Niels Bohr (1885-1962)

One of the foremost scientists of the 20th century, Niels Henrik David Bohr was the first to apply the quantum theory, which restricts the energy of a system to certain discrete values, to the problem of atomic and molecular structure. He was a guiding spirit and major contributor to the development of quantum physics.

Bohr distinguished himself at the University of Copenhagen, winning a gold medal from the Royal Danish Academy of Sciences and Letters for his theoretical analysis of and precise experiments on the vibrations of water jets as a way of determining surface tension. …Bohr moved to Manchester in March 1912 and joined Ernest Rutherford’s group studying the structure of the atom.

At Manchester Bohr worked on the theoretical implications of the nuclear model of the atom recently proposed by Rutherford. Bohr was among the first to see the importance of the atomic number, which indicates the position of an element in the periodic table and is equal to the number of natural units of electric charge on the nuclei of its atoms. He recognized that the various physical and chemical properties of the elements depend on the electrons moving around the nuclei of their atoms and that only the atomic weight and possible radioactive behaviour are determined by the small but massive nucleus itself. Rutherford’s nuclear atom was both mechanically and electromagnetically unstable, but Bohr imposed stability on it by introducing the new and not yet clarified ideas of the quantum theory being developed by Max Planck, Albert Einstein, and other physicists. Departing radically from classical physics, Bohr postulated that any atom could exist only in a discrete set of stable or stationary states, each characterized by a definite value of its energy.

The most impressive result of Bohr’s essay at a quantum theory of the atom was the way it accounted for the series of lines observed in the spectrum of light emitted by atomic hydrogen. He was able to determine the frequencies of these spectral lines to considerable accuracy from his theory, expressing them in terms of the charge and mass of the electron and Planck’s constant (the quantum of action, designated by the symbol h). To do this, Bohr also postulated that an atom would not emit radiation while it was in one of its stable states but rather only when it made a transition between states. The frequency of the radiation so emitted would be equal to the difference in energy between those states divided by Planck’s constant. This meant that the atom could neither absorb nor emit radiation continuously but only in finite steps or quantum jumps. It also meant that the various frequencies of the radiation emitted by an atom were not equal to the frequencies with which the electrons moved within the atom, a bold idea that some of Bohr’s contemporaries found particularly difficult to accept. The consequences of Bohr’s theory, however, were confirmed by new spectroscopic measurements and other experiments.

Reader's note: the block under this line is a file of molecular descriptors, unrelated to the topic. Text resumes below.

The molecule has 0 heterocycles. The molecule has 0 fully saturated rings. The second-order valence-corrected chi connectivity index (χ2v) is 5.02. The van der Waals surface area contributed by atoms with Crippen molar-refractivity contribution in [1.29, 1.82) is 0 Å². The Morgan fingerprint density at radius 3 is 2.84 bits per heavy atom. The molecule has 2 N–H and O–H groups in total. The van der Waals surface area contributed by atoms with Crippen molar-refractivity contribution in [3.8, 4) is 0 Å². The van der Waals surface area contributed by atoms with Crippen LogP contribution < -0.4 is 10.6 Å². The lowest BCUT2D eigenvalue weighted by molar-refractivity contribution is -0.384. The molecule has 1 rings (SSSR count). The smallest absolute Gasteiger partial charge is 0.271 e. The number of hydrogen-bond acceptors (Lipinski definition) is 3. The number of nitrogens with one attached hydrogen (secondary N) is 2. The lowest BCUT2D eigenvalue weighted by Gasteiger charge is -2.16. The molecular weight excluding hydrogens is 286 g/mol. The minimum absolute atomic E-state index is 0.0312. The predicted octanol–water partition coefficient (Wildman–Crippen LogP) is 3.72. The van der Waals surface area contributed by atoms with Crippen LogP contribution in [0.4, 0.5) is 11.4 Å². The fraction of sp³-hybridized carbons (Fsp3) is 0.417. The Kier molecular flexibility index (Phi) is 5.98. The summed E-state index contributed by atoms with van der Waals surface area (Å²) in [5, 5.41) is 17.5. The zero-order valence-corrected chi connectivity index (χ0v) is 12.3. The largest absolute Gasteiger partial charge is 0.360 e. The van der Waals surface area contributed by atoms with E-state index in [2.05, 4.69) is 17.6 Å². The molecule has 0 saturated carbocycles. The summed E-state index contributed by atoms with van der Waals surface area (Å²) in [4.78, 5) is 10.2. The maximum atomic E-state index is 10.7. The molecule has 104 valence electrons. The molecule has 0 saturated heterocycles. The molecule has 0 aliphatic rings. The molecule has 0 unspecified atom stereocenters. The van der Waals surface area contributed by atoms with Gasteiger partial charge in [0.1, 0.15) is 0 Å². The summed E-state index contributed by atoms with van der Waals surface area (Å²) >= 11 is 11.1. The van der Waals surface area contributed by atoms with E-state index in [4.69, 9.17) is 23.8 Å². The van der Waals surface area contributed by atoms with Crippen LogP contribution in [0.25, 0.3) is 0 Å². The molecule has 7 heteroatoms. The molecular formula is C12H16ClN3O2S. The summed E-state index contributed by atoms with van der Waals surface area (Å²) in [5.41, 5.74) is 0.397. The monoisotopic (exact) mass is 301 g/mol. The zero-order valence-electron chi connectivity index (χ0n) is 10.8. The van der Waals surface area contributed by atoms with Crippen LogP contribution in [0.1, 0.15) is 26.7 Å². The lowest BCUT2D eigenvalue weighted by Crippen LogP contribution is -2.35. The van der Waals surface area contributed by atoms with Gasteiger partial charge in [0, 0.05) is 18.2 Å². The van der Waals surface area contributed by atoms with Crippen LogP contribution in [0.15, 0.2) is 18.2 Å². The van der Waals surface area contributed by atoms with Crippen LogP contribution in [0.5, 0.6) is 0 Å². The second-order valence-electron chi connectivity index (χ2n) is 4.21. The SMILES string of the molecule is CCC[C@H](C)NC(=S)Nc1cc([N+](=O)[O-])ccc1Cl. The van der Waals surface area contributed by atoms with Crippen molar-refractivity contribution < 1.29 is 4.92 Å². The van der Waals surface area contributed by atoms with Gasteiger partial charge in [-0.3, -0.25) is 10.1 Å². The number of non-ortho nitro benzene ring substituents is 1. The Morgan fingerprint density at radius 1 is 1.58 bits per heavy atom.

Through the early 1920s, Bohr concentrated his efforts on two interrelated sets of problems. …As Bohr put it in 1923, “notwithstanding the fundamental departure from the ideas of the classical theories of mechanics and electrodynamics involved in these postulates, it has been possible to trace a connection between the radiation emitted by the atom and the motion of the particles which exhibits a far-reaching analogy to that claimed by the classical ideas of the origin of radiation.” Indeed, in a suitable limit the frequencies calculated by the two very different methods would agree exactly.

His work on atomic theory was recognized by the Nobel Prize for Physics in 1922.

..During the next few years, a genuine quantum mechanics was created, the new synthesis that Bohr had been expecting. The new quantum mechanics required more than just a mathematical structure

of calculating; it required a physical interpretation. That physical interpretation came out of the intense discussions between Bohr and the steady stream of visitors to his world capital of atomic physics, discussions on how the new mathematical description of nature was to be linked with the procedures and the results of experimental physics.

Bohr expressed the characteristic feature of quantum physics in his principle of complementarity, which “implies the impossibility of any sharp separation between the behaviour of atomic objects and the interaction with the measuring instruments which serve to define the conditions under which the phenomena appear.” As a result, “evidence obtained under different experimental conditions cannot be comprehended within a single picture, but must be regarded as complementary in the sense that only the totality of the phenomena exhausts the possible information about the objects.” This interpretation of the meaning of quantum physics, which implied an altered view of the meaning of physical explanation, gradually came to be accepted by the majority of physicists. The most famous and most outspoken dissenter, however, was Einstein.

..In his account of these discussions, however, Bohr emphasized how important Einstein’s challenging objections had been to the evolution of his own ideas and what a deep and lasting impression they had made on him.

During the 1930s Bohr continued to work on the epistemological problems raised by the quantum theory and also contributed to the new field of nuclear physics. His concept of the atomic nucleus, which he likened to a liquid droplet, was a key step in the understanding of many nuclear processes. In particular, it played an essential part in 1939 in the understanding of nuclear fission (the splitting of a heavy nucleus into two parts, almost equal in mass, with the release of a tremendous amount of energy).

To cite this page:
“Niels Bohr”
Britannica Online.
[Accessed 10 May 1998].